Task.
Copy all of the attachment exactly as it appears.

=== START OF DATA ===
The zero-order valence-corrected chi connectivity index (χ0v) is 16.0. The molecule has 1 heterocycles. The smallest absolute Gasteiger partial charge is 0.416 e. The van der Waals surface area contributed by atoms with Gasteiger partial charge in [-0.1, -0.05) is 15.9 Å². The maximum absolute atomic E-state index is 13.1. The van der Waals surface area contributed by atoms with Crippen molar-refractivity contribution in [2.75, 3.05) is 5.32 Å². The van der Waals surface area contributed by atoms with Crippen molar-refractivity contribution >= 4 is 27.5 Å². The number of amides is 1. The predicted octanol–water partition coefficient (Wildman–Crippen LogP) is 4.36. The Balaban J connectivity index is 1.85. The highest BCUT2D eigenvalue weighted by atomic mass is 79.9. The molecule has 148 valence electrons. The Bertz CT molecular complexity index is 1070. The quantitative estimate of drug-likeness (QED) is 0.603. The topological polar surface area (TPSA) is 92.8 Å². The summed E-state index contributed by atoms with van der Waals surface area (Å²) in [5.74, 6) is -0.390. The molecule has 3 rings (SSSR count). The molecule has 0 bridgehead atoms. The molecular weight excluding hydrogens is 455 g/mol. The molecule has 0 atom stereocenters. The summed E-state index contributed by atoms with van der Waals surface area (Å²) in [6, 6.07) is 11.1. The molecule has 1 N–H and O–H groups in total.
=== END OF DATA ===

The zero-order valence-corrected chi connectivity index (χ0v) is 16.0. The molecule has 1 heterocycles. The smallest absolute Gasteiger partial charge is 0.416 e. The van der Waals surface area contributed by atoms with Gasteiger partial charge in [-0.1, -0.05) is 15.9 Å². The maximum absolute atomic E-state index is 13.1. The van der Waals surface area contributed by atoms with Crippen molar-refractivity contribution in [2.75, 3.05) is 5.32 Å². The van der Waals surface area contributed by atoms with Crippen molar-refractivity contribution >= 4 is 27.5 Å². The number of amides is 1. The predicted octanol–water partition coefficient (Wildman–Crippen LogP) is 4.36. The Balaban J connectivity index is 1.85. The highest BCUT2D eigenvalue weighted by atomic mass is 79.9. The molecule has 148 valence electrons. The Bertz CT molecular complexity index is 1070. The quantitative estimate of drug-likeness (QED) is 0.603. The topological polar surface area (TPSA) is 92.8 Å². The summed E-state index contributed by atoms with van der Waals surface area (Å²) in [5.74, 6) is -0.390. The molecule has 3 rings (SSSR count). The molecule has 0 bridgehead atoms. The molecular weight excluding hydrogens is 455 g/mol. The molecule has 0 atom stereocenters. The summed E-state index contributed by atoms with van der Waals surface area (Å²) in [6, 6.07) is 11.1. The molecule has 1 N–H and O–H groups in total.